A Lesson from Roses

David Spero Rn
Dec 5, 2019 · 4 min read

Last month, I wanted to visit my old friend Shirley, who lives in Laguna Honda Hospital in SF. We used to co-lead a multiple sclerosis support group, until she became too disabled to live on her own.

I don’t see Shirley very often, but Nov 10 was her birthday, the day after mine, and I usually go celebrate with her. That morning, I had a date with my friend Kim to go to Golden Gate Park, and as we were splitting up, Kim asked if I had brought a card or a gift for Shirley. I said I hadn’t, but I should. I felt guilty about not giving Shirley anything, but I was in a hurry; it was getting late. Kim had to drag me to a nearby Rexall store to buy a card.

As I was paying for the card, Kim noticed some flowers wrapped in newspaper sitting on a table or windowsill near the front of the store. She asked the store clerk/manager ‘Whose flowers are those?’ He looked over and said, “Oh, I know who left them. He won’t be back.” And Kim said, “Can we have them?”

You know that expression, ‘My jaw dropped’? This was the first time I remember my jaw actually dropping open in surprise; I was so astonished. I mean, I would never have considered asking to be given twelve gorgeous roses that I hadn’t paid for. It would never have occurred to me. But the store guy said, “Sure, take ‘em.”

Outside the store, Kim gave me a hug and the flowers. I felt amazed and delighted. A few minutes before, I had been going to see my friend emptyhanded, and now I had a gorgeous bouquet to share, and it was free! I took the roses to Laguna Honda where I gave half of them to the nurses, who gave me a water pitcher in which to put the other six. A nurse took time from her work to cut the stems so they would fit.

Shirley loved the roses; she lit up seeing them, understandable, since there’s not a lot of beauty in a hospital room. Looking at those dark red flowers on her side table gave me a feeling of joy. And it was all so undeserved!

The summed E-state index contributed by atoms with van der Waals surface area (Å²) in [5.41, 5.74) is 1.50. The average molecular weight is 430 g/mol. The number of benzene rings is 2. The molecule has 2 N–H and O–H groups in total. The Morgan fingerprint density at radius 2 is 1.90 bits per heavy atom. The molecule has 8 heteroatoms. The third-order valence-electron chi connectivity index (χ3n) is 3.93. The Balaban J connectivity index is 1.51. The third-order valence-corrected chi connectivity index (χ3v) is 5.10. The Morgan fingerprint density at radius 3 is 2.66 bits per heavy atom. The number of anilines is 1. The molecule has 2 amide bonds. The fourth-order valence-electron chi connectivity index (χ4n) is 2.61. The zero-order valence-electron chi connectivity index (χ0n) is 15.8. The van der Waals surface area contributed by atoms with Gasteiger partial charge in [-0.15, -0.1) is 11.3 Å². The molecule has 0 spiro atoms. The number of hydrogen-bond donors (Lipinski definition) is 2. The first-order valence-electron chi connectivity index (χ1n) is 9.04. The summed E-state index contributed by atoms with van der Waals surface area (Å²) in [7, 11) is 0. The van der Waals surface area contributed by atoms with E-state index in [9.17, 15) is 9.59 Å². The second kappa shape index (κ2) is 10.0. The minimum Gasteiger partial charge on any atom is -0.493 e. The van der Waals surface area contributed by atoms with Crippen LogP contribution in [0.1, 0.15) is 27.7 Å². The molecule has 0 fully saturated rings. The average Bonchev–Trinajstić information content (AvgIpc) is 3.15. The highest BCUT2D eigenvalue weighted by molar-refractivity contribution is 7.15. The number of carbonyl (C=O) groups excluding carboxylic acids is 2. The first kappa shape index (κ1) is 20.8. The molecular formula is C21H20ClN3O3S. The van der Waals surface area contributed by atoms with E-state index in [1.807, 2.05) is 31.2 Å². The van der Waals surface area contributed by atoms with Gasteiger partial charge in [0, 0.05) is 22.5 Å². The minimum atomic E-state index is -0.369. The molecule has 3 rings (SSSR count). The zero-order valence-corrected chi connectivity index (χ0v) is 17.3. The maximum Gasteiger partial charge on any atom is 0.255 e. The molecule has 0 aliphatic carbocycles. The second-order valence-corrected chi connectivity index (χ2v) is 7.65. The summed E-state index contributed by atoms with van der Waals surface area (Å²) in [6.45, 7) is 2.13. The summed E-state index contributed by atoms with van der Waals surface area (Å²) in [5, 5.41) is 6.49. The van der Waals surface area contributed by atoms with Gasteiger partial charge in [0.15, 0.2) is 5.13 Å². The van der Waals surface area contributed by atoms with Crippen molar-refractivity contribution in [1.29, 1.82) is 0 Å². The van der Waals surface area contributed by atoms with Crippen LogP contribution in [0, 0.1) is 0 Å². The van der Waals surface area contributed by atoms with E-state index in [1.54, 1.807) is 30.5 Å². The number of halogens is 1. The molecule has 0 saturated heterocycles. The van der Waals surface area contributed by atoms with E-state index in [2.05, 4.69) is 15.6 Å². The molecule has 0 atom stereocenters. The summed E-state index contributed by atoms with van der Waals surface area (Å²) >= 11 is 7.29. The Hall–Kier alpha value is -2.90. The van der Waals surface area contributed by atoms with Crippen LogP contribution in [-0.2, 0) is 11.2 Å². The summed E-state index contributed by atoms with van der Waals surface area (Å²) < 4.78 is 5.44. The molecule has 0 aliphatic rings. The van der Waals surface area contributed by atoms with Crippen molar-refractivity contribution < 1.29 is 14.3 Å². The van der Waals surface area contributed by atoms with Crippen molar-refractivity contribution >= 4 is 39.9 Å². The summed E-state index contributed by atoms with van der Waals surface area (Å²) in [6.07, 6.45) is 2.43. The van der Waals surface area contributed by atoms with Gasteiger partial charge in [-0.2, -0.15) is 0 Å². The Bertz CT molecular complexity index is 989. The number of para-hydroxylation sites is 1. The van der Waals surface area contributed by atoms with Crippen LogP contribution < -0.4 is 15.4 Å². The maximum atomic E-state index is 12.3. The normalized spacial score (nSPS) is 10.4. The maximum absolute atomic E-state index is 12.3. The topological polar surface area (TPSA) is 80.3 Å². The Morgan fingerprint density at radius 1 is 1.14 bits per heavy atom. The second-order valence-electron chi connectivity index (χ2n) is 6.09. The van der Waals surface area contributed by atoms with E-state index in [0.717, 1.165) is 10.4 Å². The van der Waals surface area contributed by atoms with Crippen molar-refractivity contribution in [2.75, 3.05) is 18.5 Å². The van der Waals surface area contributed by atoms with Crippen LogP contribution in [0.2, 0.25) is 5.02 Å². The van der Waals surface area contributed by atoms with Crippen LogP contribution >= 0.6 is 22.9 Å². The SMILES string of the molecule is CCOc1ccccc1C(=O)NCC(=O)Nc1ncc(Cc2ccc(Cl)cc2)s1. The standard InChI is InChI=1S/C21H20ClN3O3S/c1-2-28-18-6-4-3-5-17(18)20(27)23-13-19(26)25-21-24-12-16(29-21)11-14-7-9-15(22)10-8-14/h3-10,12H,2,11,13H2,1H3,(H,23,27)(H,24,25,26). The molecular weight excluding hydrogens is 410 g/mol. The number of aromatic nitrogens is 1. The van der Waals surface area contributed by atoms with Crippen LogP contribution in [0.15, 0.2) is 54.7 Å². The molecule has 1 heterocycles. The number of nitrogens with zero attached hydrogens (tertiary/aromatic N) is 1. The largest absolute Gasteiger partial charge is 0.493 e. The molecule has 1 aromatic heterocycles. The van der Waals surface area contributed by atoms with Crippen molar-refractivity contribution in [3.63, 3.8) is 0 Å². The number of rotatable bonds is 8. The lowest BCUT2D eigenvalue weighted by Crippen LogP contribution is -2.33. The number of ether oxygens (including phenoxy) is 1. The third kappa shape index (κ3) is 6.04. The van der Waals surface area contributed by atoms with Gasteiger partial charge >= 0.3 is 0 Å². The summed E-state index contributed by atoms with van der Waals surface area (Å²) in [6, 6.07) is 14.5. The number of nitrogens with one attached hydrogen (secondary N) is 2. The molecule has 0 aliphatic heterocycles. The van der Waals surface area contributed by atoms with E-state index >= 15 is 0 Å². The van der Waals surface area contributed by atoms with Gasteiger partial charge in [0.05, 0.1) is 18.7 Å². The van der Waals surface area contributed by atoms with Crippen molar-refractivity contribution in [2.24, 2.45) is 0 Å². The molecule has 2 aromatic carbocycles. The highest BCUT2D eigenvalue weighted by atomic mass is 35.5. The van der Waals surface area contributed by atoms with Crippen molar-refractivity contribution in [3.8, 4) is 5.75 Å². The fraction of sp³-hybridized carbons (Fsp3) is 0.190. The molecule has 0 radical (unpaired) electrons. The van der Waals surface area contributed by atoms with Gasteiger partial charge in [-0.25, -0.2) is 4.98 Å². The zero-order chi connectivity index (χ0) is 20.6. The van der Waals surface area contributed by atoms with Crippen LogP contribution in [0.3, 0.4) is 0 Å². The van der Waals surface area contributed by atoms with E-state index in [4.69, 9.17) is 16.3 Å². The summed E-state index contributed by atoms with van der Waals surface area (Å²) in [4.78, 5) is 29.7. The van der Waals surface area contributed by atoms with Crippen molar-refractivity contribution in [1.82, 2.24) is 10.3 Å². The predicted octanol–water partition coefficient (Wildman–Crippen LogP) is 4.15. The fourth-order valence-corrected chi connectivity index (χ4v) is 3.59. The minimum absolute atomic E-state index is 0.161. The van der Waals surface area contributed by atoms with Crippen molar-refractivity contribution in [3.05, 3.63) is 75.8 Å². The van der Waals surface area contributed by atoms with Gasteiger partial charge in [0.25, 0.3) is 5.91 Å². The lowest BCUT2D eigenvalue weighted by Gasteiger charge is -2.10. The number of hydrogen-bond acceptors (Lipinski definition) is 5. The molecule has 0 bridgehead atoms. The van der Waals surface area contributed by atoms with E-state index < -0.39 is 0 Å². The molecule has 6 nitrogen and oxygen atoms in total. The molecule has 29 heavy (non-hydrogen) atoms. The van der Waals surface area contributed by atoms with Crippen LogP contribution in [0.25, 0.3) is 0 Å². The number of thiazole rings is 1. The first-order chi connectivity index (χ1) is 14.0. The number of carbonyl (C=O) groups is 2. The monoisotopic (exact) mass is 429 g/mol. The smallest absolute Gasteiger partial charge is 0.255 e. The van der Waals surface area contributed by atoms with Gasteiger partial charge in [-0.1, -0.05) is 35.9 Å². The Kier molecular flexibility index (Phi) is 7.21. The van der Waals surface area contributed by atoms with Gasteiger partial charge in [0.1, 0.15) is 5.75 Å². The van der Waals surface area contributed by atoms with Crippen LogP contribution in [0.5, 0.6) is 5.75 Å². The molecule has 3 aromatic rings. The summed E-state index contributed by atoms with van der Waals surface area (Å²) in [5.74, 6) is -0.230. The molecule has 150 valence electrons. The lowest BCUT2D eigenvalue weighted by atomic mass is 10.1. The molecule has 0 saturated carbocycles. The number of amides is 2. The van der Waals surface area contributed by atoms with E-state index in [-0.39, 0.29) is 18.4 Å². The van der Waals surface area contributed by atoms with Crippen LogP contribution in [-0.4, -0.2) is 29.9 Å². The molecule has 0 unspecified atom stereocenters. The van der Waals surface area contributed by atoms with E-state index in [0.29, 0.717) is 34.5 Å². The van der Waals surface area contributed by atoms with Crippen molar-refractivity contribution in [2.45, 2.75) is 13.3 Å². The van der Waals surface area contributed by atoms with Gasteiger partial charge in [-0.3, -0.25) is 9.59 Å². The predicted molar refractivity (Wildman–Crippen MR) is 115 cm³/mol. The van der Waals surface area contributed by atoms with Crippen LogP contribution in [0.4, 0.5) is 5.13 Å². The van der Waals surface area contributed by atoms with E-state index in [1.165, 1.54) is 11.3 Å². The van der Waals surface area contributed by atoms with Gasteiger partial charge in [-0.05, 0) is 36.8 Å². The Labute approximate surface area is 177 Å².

I thought about this experience for weeks. It still makes me cry to remember it. Why was I astonished that someone asked for something she wanted? It took me days to realize the depth of the scarcity beliefs and Puritan ethics I have absorbed and lived all my life. I have believed, without knowing it, that people should only have what they work for or what they can buy.

What a strange way to look at the world! Do we only get what we work for? Really, isn’t the world always giving us stuff? I mean, the Sun never stops giving. Neither does Earth stop producing life that becomes food to keep us alive. All of this is gift, so where does this sad work ethic come from? It’s a human thing to keep the economy growing; it’s certainly not from God.

How would life be different if we looked first at the gifts? Just today, I took out a book from the library and, because of rain, put it under my overcoat to keep it dry on the way home. When I got up to the apartment, the book was gone! I didn’t know where it had slipped out. I was freaked; I needed to read that book for an essay I’m writing, and I hated the thought of a library book being destroyed in the rain.

I went back out to retrace my steps and find it, hopefully before it got soaked. When I got to the lobby, my neighbor Sue, who is also in a wheelchair, handed me the book. “I was a half block behind you and saw you drop it,” she said. People keep doing things like that, and I guess I do things for others, and maybe that is how the world works.

Work is still important. I guess. But maybe it depends what you mean by work, and it depends what we mean by “enough” or by “blessed.” For me, the important thing right now is to be more aware of the gifts in life. I’m sure those roses aren’t the last flowers the world will provide. Sometimes, though, I may have to ask for them.

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